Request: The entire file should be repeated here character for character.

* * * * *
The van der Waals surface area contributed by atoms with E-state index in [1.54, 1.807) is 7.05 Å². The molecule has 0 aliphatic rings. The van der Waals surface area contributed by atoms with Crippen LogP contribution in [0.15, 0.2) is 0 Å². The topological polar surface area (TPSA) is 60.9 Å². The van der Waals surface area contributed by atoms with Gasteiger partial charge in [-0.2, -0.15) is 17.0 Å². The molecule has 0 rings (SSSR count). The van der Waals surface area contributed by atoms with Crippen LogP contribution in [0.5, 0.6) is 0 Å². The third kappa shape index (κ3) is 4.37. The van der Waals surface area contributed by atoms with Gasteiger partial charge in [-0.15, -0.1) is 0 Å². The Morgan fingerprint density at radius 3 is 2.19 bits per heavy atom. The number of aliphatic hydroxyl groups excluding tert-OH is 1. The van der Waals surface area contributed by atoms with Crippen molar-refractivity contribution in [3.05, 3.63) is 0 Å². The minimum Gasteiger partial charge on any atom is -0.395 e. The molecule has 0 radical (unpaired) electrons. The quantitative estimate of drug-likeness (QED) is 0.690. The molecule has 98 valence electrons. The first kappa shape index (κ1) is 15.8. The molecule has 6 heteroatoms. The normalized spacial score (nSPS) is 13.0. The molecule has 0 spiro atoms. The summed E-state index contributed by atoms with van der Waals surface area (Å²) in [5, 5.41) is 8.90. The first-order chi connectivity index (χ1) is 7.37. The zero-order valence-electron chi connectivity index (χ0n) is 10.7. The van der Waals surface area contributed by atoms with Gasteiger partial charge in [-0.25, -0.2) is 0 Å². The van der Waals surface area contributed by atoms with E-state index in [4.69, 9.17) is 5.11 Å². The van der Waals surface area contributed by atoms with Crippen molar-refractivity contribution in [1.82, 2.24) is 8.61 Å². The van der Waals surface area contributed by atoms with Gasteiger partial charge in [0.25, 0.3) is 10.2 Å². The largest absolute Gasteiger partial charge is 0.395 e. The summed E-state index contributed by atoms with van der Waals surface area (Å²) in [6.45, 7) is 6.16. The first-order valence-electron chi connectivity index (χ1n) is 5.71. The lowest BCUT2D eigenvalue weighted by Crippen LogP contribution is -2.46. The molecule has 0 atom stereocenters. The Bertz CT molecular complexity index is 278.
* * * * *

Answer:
The van der Waals surface area contributed by atoms with E-state index in [1.54, 1.807) is 7.05 Å². The molecule has 0 aliphatic rings. The van der Waals surface area contributed by atoms with Crippen LogP contribution in [0.15, 0.2) is 0 Å². The topological polar surface area (TPSA) is 60.9 Å². The van der Waals surface area contributed by atoms with Gasteiger partial charge in [-0.2, -0.15) is 17.0 Å². The molecule has 0 rings (SSSR count). The van der Waals surface area contributed by atoms with Crippen LogP contribution in [0.5, 0.6) is 0 Å². The third kappa shape index (κ3) is 4.37. The van der Waals surface area contributed by atoms with Gasteiger partial charge in [-0.15, -0.1) is 0 Å². The Morgan fingerprint density at radius 3 is 2.19 bits per heavy atom. The number of aliphatic hydroxyl groups excluding tert-OH is 1. The van der Waals surface area contributed by atoms with Crippen molar-refractivity contribution in [3.05, 3.63) is 0 Å². The minimum Gasteiger partial charge on any atom is -0.395 e. The molecule has 0 radical (unpaired) electrons. The quantitative estimate of drug-likeness (QED) is 0.690. The molecule has 98 valence electrons. The first kappa shape index (κ1) is 15.8. The molecule has 6 heteroatoms. The normalized spacial score (nSPS) is 13.0. The molecule has 0 spiro atoms. The summed E-state index contributed by atoms with van der Waals surface area (Å²) in [5, 5.41) is 8.90. The first-order chi connectivity index (χ1) is 7.37. The zero-order valence-electron chi connectivity index (χ0n) is 10.7. The van der Waals surface area contributed by atoms with Gasteiger partial charge in [-0.25, -0.2) is 0 Å². The van der Waals surface area contributed by atoms with E-state index in [4.69, 9.17) is 5.11 Å². The van der Waals surface area contributed by atoms with Crippen molar-refractivity contribution in [1.82, 2.24) is 8.61 Å². The van der Waals surface area contributed by atoms with Gasteiger partial charge in [0.25, 0.3) is 10.2 Å². The largest absolute Gasteiger partial charge is 0.395 e. The summed E-state index contributed by atoms with van der Waals surface area (Å²) in [6.45, 7) is 6.16. The first-order valence-electron chi connectivity index (χ1n) is 5.71. The lowest BCUT2D eigenvalue weighted by Crippen LogP contribution is -2.46. The molecule has 0 atom stereocenters. The Bertz CT molecular complexity index is 278.